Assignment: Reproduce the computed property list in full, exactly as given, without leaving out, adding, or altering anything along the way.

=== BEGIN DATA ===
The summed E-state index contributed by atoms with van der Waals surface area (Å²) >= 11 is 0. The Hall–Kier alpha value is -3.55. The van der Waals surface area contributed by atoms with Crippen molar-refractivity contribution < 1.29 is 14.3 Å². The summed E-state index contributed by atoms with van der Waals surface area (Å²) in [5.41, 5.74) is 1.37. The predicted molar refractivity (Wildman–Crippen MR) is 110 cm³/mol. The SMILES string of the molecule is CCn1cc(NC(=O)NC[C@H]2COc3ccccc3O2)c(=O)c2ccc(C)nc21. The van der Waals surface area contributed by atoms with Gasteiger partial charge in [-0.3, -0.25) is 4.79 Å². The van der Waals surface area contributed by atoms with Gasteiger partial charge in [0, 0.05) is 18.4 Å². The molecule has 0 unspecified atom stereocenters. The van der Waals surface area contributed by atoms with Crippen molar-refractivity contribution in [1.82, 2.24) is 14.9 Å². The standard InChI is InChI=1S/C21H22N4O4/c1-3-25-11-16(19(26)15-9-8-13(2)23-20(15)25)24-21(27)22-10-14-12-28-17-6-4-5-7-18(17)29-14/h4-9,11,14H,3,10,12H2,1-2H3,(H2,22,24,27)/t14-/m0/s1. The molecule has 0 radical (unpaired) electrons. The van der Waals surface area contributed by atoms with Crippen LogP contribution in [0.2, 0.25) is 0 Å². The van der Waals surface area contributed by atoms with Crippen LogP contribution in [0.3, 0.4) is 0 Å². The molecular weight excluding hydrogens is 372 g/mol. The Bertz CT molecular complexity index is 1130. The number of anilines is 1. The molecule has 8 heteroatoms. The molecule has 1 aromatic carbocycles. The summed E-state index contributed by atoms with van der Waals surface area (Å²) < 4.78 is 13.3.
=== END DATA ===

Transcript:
The summed E-state index contributed by atoms with van der Waals surface area (Å²) >= 11 is 0. The Hall–Kier alpha value is -3.55. The van der Waals surface area contributed by atoms with Crippen molar-refractivity contribution < 1.29 is 14.3 Å². The summed E-state index contributed by atoms with van der Waals surface area (Å²) in [5.41, 5.74) is 1.37. The predicted molar refractivity (Wildman–Crippen MR) is 110 cm³/mol. The SMILES string of the molecule is CCn1cc(NC(=O)NC[C@H]2COc3ccccc3O2)c(=O)c2ccc(C)nc21. The van der Waals surface area contributed by atoms with Gasteiger partial charge in [-0.3, -0.25) is 4.79 Å². The van der Waals surface area contributed by atoms with Gasteiger partial charge in [0, 0.05) is 18.4 Å². The molecule has 0 unspecified atom stereocenters. The van der Waals surface area contributed by atoms with Crippen molar-refractivity contribution in [1.82, 2.24) is 14.9 Å². The standard InChI is InChI=1S/C21H22N4O4/c1-3-25-11-16(19(26)15-9-8-13(2)23-20(15)25)24-21(27)22-10-14-12-28-17-6-4-5-7-18(17)29-14/h4-9,11,14H,3,10,12H2,1-2H3,(H2,22,24,27)/t14-/m0/s1. The molecule has 0 radical (unpaired) electrons. The van der Waals surface area contributed by atoms with Crippen LogP contribution in [0.2, 0.25) is 0 Å². The van der Waals surface area contributed by atoms with Crippen LogP contribution in [0.3, 0.4) is 0 Å². The molecular weight excluding hydrogens is 372 g/mol. The Bertz CT molecular complexity index is 1130. The number of anilines is 1. The molecule has 8 heteroatoms. The molecule has 1 aromatic carbocycles. The summed E-state index contributed by atoms with van der Waals surface area (Å²) < 4.78 is 13.3.